Got 5 Years Experience or Less? San Francisco Bay Area’s Top Paying Jobs
This June, about a million and a half individuals will graduate from college. Not the best timing given the current economic environment, but not much these folks can do about that. So what’s their game plan?
For many universities, graduate school applications are up, as people are looking to prolong their entrance into the working world a few years, with even more education and thus hopefully, more marketability. For others, however, including those who have graduated in the past 5, things aren’t so bad if you’ve found the right position.
Here at Glassdoor we took a look at the top paying jobs in the Bay Area for those with 5 years or less experience. While some of these positions do take an advanced degrees to get in the door, others just take a some hard work. Take a look:
|Glassdoor Report: Top 20 SF Bay Area Jobs by Income
(Jobs identified by those who have less than 5 years experience)¹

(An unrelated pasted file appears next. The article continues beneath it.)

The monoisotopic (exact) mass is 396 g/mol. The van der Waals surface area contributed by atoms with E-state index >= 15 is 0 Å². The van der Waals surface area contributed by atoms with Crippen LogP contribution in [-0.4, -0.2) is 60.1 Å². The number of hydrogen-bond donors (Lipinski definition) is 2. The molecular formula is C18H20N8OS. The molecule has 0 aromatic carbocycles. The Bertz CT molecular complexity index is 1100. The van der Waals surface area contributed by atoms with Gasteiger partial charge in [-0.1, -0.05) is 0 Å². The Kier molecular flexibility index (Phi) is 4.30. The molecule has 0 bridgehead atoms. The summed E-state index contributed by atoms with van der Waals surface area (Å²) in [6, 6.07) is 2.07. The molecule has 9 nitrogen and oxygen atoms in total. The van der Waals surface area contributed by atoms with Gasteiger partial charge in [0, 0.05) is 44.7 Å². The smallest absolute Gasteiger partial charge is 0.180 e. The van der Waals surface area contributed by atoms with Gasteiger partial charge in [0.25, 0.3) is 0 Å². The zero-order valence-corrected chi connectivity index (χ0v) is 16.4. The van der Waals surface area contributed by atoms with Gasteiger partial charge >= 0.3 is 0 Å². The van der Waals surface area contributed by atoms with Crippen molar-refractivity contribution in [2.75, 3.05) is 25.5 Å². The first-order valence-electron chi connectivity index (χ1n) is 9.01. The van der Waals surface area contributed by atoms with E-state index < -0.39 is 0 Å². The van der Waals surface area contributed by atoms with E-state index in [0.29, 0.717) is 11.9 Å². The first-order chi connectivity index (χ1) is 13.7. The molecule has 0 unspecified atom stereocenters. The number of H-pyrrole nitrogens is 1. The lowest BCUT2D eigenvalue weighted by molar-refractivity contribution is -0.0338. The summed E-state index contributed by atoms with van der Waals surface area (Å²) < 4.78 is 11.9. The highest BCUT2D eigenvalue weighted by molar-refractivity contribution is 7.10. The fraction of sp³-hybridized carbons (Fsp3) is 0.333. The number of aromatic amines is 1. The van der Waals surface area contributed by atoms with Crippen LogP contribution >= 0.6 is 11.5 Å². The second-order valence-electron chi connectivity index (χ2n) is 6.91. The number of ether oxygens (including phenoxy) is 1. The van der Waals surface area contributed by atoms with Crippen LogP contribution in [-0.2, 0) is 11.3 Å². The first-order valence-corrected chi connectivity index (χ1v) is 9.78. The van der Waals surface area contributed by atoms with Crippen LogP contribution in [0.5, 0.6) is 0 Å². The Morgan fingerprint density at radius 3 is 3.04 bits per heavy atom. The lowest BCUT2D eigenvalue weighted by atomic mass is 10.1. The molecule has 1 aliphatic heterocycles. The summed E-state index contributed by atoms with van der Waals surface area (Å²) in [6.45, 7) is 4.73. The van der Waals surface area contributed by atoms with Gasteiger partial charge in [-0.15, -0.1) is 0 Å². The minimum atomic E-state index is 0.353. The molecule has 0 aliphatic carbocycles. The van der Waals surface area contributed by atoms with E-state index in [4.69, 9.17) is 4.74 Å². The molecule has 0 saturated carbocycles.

|Rank||Job Position||Base Pay||Bonus||Total Pay|
|2||Investment Banking Associate||$96,833||$119,583||$216,417|
|6||Software Engineering Manager||$107,800||$39,280||$147,080|
|7||Senior Product Marketing Manager||$121,375||$15,288||$136,663|
|8||Senior R&D Engineer||$120,143||$12,500||$132,643|
|9||Senior Product Manager||$114,493||$14,567||$129,060|
|10||Business Development Manager||$109,000||$19,500||$128,500|
|12||Principal Product Manager||$106,800||$15,900||$122,700|
|13||Principal Software Engineer||$119,800||$2,600||$122,400|
|15||Senior Member of Technical Staff||$105,413||$15,331||$120,744|
|17||Senior Software Engineer||$100,599||$12,990||$113,588|
|18||Senior Process Engineer||$103,098||$9,750||$112,848|
|20||Investment Banking Analyst||$62,632||$49,211||$111,842|
|¹ Data is cumulative from June 2008 through February 2009; Each job title has at least 5 salary reports submitted on Glassdoor.com|
As you can see, the attorney compensation is among the highest for those with less than 5 years experience, while investment banking salaries aren’t too shabby, although the latter may see significantly lower bonuses in 2009. While the number of technology job listings are down from last year, product and engineering salaries are holding up in the Bay Area. While future bonus outlays may not be what they have been, you can see the historical division between base pay and bonuses. If you’re in the job market, you should keep bonus expectations low and try to get as much base salary as possible at the negotiating table.
How is your job search going?